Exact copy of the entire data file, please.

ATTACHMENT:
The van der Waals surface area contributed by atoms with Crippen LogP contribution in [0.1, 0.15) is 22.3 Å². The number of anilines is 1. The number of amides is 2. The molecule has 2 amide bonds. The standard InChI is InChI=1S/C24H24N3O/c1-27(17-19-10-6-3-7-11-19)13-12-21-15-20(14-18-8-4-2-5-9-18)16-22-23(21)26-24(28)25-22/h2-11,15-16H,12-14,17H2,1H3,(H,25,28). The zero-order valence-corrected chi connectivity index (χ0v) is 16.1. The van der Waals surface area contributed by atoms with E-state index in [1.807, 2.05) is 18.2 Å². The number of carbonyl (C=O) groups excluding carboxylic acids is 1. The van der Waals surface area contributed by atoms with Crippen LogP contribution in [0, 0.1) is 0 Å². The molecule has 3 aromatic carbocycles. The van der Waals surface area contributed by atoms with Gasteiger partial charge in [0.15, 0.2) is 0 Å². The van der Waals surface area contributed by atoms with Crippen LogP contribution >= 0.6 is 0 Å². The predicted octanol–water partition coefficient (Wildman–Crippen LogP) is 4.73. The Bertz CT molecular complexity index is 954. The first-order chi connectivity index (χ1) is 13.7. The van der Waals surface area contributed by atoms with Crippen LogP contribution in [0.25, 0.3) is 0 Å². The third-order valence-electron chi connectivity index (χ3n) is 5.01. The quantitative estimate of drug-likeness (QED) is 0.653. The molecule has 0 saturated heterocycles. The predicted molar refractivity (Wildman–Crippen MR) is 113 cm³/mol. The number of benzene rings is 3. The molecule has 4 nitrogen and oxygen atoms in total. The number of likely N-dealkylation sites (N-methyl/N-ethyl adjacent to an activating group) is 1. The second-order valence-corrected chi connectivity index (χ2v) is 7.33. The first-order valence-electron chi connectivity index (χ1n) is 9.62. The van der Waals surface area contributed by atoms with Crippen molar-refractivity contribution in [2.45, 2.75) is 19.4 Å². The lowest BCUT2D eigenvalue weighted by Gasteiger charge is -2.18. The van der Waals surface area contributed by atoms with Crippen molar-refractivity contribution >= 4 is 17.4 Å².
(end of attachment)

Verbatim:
The van der Waals surface area contributed by atoms with Crippen LogP contribution in [0.1, 0.15) is 22.3 Å². The number of anilines is 1. The number of amides is 2. The molecule has 2 amide bonds. The standard InChI is InChI=1S/C24H24N3O/c1-27(17-19-10-6-3-7-11-19)13-12-21-15-20(14-18-8-4-2-5-9-18)16-22-23(21)26-24(28)25-22/h2-11,15-16H,12-14,17H2,1H3,(H,25,28). The zero-order valence-corrected chi connectivity index (χ0v) is 16.1. The van der Waals surface area contributed by atoms with E-state index in [1.807, 2.05) is 18.2 Å². The number of carbonyl (C=O) groups excluding carboxylic acids is 1. The van der Waals surface area contributed by atoms with Crippen LogP contribution in [0, 0.1) is 0 Å². The molecule has 3 aromatic carbocycles. The van der Waals surface area contributed by atoms with Gasteiger partial charge in [0.15, 0.2) is 0 Å². The van der Waals surface area contributed by atoms with Crippen LogP contribution >= 0.6 is 0 Å². The predicted octanol–water partition coefficient (Wildman–Crippen LogP) is 4.73. The Bertz CT molecular complexity index is 954. The first-order chi connectivity index (χ1) is 13.7. The van der Waals surface area contributed by atoms with Crippen LogP contribution in [0.25, 0.3) is 0 Å². The third-order valence-electron chi connectivity index (χ3n) is 5.01. The quantitative estimate of drug-likeness (QED) is 0.653. The molecule has 0 saturated heterocycles. The predicted molar refractivity (Wildman–Crippen MR) is 113 cm³/mol. The number of benzene rings is 3. The molecule has 4 nitrogen and oxygen atoms in total. The number of likely N-dealkylation sites (N-methyl/N-ethyl adjacent to an activating group) is 1. The second-order valence-corrected chi connectivity index (χ2v) is 7.33. The first-order valence-electron chi connectivity index (χ1n) is 9.62. The van der Waals surface area contributed by atoms with Crippen molar-refractivity contribution in [2.45, 2.75) is 19.4 Å². The lowest BCUT2D eigenvalue weighted by Gasteiger charge is -2.18. The van der Waals surface area contributed by atoms with Crippen molar-refractivity contribution >= 4 is 17.4 Å².